An interesting and well designed book of an art project completed by Russell (who was in art school at the time). She had noticed how efficient the Royal Post was (and, as it turns out, also the US Postal system) and decided to do a project sending envelopes to herself but with the mailing address formatted into a puzzle – one that the mail employees would have to solve.

So – Russell designed and mailed 150 envelopes  (75 of which were successfully delivered), and this book was born, consisting of photographs of each of the envelopes (both front and back where relevant).  I thought that the sheer number of individual ideas that the author had was really impressive, and she really stretched the perimeter of the project to challenge postal workers. She employed everything from tricky anagrams to dot-to-dot pictures to a table of chemical elements, and so kudos must go to the good-natured postal employees for joining in the fun. It would have been very easy for them to just dump the various envelopes in the “undeliverable” box, but perhaps they found entertainment and challenge by solving her various puzzles.

What added spice was that Russell didn’t always use the same address – she varied it, and even sent some from NYC so it wasn’t just a case of “weird envelopes always go to this address and that art person”.  I thought this was pretty impressive for both the US and the Royal Post employees.

I had fun browsing through this heavily illustrated book. Every page was a picture (front and back) of an envelope that had been successfully delivered and each clearly showed whatever puzzle the postal workers had to solve. I can imagine that some of the post workers really enjoyed this project as they took the time to carefully work out where each envelope was going.

Overall, a fun project to read about, and probably a fun project to implement. I am not sure that my Texas postman (lovely as he is) would be up for a similar challenge – he sometimes can’t get the address correct in the traditional format, let alone in a puzzle. (Although he could surprise me, as people do.)

The book also had a good introduction by Grammar Guru Lynn Truss. (Always a nice extra touch.) Enjoyed this one and found it to be creatively inspiring.

The Scrapbook of Frankie Pratt – Caroline Preston (2011)

A lovely and very different novel of a young woman growing up on the East Coast with a widowed mother and two brothers during the 1920’s. What’s particularly interesting about this particular book is that it is composed entirely of snippets and various scrapbooking bits and pieces to tell the story of Frankie’s life as she graduates from high school and moves on (thus the “scrapbook” of the title). Scraps such as old event programs, magazine ads that have been snipped out, locks of hair, old photos – all are gathered and arranged to further story very effectively.

Most of Frankie’s friends had traditional dreams of getting married and having children right after high school, and Frankie also would like that, but first, she wants to attend college and be a writer. However, life is not that easy and as the story details the twists and turns that Fate sends her way, the reader is drawn into the various ephemera that Frankie uses to illustrate her life in the scrapbook. Vintage clippings and other odds and ends all add detail to give a complete picture of her as she graduates from  Vassar and moves on to the next stage of her life.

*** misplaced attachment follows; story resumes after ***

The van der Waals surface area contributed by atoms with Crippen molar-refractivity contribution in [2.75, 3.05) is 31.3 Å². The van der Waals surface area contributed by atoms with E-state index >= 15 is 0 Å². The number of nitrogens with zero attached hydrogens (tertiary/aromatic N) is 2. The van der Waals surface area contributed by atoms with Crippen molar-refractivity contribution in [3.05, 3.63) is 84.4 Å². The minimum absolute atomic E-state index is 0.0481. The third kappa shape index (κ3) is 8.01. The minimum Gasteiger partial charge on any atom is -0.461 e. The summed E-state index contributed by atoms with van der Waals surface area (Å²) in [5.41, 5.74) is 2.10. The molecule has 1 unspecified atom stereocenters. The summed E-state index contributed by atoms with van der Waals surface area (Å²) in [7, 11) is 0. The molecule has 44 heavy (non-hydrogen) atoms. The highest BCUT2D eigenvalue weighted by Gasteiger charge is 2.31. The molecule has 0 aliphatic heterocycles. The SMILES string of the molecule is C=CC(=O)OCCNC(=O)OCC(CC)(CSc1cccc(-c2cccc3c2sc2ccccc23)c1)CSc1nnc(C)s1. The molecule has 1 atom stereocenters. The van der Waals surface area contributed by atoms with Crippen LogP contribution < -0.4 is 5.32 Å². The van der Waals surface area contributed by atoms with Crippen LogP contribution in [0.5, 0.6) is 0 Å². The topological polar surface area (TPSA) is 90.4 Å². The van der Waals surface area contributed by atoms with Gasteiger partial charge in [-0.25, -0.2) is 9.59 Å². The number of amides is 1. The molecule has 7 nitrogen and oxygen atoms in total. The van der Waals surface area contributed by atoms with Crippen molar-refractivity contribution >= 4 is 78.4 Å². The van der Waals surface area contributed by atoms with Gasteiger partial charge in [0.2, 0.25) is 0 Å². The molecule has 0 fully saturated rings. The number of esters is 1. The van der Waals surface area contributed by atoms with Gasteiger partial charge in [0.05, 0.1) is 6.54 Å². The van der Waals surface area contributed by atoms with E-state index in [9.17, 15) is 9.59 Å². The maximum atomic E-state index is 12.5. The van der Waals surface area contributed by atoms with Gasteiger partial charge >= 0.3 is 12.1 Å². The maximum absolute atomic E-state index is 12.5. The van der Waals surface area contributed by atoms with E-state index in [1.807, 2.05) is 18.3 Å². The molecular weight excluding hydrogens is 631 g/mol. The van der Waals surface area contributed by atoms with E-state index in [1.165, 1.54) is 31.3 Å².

This was really an interesting reading experience: the various bits that were used to describe the events of the story on each page had been carefully chosen and then placed artistically on the page. Lovely old typewriter fonts were used for the labels and I really did feel as though I was going through a vintage scrapbook of someone’s life.

One reviewer of this book added that the vintage scrapbook idea (of using multiple objects to detail a life and its many aspects) was pretty representative of the 1920’s in the US: it was when people started to experiment more, life was more prosperous now that the country had almost recovered from the Great War, and women had had a taste of career freedom which they could not forget.  Preston also does a good job of expressing the excitement and anticipation of a young high school graduate and then a college graduate.

If you have enjoyed the “Griffin and Sabine” books by Nick Bantock, or perhaps “Radioactive” (by Lauren Redniss) that I mentioned in an earlier blog entry, then you would like this. The story by itself is not the most entrancing, but the addition of the pictures and other details that raises this book above that.

The author is an archivist for the Peabody/Essex Museum and for Harvard University so she has a good grasp of using the various historical pieces of social history and life back then. She has also had a lifetime hobby of collecting vintage scrapbooks which was put to good use here.

An enjoyable and quick read (or browse) of the early life of a young and interesting woman she navigates her way through her early adult years. This was a pleasure to look at and a pleasure to read.

Other reviews from across the Blogosphere:

* Sophisticated Dorkiness review